Is it a crisis or good news?
The dinner time TV news often features stories that include quantitative information. A person with strong numeracy skills may find those stories interesting enough to engage their analytical and interpretive abilities.
Here is one example.
The news story began with the headline, “Home Buying Crisis.” The tease was, “dramatic rise in families renting rather than buying homes.” The news anchor said something like, “As compared to last year, rental units were up 10% while the number of purchased homes dropped by almost 5000.”
The numerically precise language gave the story an initial patina of credibility. But that tarnished immediately when the announcer added, “There are now 16, 550 rentals and 3,102,300 purchased homes in the city.” Then came the human-interest “face-on-the-story” interview with a renter who was having trouble putting together a down payment to buy a home.
A person with strong numeracy skills may analyze those numbers and then wonder whether the interpretative word “Crisis” really should apply.
Let’s walk through the analysis first. To make it easier, let’s use round numbers.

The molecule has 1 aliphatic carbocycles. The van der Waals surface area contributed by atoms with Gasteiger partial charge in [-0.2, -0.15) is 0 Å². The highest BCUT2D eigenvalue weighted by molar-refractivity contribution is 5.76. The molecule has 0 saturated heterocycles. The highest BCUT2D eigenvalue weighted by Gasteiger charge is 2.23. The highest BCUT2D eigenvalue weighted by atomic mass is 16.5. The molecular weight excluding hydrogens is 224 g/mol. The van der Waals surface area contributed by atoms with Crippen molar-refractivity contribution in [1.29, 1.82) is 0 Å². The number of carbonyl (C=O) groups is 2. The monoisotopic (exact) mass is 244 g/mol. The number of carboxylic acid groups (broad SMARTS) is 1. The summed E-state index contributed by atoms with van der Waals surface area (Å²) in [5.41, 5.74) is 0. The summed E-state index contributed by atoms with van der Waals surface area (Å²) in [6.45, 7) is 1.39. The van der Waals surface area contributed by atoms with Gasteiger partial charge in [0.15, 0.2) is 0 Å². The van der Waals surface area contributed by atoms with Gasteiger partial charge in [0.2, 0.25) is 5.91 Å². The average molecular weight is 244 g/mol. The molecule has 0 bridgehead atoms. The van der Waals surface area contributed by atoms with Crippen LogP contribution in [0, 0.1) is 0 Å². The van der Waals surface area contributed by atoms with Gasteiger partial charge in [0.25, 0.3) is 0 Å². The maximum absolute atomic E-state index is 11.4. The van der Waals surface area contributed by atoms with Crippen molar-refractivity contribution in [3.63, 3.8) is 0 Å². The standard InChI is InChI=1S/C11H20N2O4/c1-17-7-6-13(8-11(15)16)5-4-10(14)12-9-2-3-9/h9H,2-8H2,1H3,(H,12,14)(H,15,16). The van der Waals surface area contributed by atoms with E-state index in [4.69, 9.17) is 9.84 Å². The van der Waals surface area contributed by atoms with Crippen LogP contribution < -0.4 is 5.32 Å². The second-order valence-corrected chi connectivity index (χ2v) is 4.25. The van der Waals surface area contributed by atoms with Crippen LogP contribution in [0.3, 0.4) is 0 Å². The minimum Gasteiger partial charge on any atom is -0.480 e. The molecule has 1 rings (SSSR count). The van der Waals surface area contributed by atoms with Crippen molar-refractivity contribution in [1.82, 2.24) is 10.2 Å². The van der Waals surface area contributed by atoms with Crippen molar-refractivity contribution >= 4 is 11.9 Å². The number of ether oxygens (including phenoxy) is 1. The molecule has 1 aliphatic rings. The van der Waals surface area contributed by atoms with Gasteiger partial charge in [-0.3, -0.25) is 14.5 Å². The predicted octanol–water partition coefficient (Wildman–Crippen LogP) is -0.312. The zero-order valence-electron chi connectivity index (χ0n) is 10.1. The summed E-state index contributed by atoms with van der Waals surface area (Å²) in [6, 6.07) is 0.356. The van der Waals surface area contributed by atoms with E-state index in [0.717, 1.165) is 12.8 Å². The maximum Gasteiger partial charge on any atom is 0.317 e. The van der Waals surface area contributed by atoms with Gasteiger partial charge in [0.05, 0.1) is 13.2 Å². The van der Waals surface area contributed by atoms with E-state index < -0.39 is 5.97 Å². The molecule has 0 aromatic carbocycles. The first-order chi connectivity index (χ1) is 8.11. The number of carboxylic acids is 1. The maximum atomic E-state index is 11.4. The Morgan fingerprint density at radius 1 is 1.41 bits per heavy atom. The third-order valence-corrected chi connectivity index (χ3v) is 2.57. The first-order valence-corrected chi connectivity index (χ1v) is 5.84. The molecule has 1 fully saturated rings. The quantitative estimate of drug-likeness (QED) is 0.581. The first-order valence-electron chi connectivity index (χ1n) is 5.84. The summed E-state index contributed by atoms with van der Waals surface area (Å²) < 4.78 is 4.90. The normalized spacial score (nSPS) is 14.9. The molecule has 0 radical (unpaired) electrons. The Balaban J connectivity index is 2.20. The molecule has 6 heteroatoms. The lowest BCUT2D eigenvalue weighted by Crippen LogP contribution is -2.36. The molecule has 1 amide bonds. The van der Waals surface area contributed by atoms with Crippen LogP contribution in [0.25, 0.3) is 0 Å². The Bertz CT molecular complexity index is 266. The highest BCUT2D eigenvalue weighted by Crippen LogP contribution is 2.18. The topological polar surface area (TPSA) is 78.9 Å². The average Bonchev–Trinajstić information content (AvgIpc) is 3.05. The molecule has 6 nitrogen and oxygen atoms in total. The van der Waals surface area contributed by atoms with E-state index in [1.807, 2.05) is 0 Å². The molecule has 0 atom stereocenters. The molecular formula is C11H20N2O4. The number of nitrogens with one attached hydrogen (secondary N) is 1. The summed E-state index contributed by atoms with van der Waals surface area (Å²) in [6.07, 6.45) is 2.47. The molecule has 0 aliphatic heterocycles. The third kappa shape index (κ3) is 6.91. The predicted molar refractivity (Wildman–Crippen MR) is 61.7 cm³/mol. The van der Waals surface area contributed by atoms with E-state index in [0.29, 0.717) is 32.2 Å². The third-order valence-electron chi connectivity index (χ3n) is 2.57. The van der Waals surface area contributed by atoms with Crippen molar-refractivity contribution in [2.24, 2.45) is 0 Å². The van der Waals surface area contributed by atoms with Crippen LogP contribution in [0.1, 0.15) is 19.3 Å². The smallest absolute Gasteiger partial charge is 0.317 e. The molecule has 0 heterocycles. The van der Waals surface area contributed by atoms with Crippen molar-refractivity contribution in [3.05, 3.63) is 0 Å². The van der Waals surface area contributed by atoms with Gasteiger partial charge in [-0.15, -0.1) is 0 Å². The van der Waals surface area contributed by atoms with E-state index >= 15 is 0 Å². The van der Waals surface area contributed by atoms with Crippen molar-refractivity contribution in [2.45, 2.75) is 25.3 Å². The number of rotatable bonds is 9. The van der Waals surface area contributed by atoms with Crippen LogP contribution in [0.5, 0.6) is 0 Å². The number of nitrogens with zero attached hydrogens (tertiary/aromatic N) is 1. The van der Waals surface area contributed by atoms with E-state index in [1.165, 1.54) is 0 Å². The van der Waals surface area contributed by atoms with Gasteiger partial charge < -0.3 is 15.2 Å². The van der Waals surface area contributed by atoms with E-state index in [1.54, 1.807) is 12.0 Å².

- Assume we start with 15,000 rentals.
- A 10% jump in rentals would add 1500. That gives us 16,500 rentals, close enough to the 16,550 mentioned in the story. If that is all we knew, then it might be reasonable to regard the growth as a newsworthy “jump.”
- But, look at the roughly 3,000,000 purchased homes. 16,500 rentals is a tiny percentage of all the homes in the city. If those numbers are accurate, then 99.5% of homes are purchased and only .5% are rentals. A reduction of 6000 from over 3,000,000 would be a 2% drop, and the story said that the actual reduction was less than 6000. Is a 2% drop a “crisis”?
The news story included the interview with the renter who wanted to become a buyer. If anything, that interview is evidence that home ownership remains a goal. The increase in rentals could have been interpreted as good news. People who want to live in the city, but who cannot afford to buy, now have more opportunities because more rentals are available. Maybe the news should have interviewed someone who needed to find a place closer to work or to the kids’ school and was happy to have found one of those 1500 additional rentals.
People with strong numeracy skills apply their critical thinking to solve quantitative reasoning problems.
Being better able to analyze and interpret quantitative information, they can draw more accurate conclusions. They can explain how they reached those judgments. And, considering what the quantitative information tells us, they can better evaluate the claims others may make.
Insight Assessment critical thinking skills testing tools for students and employees provide measures of core components of good thinking including analysis, inference, evaluation, induction, deduction, numeracy and Overall Reasoning.
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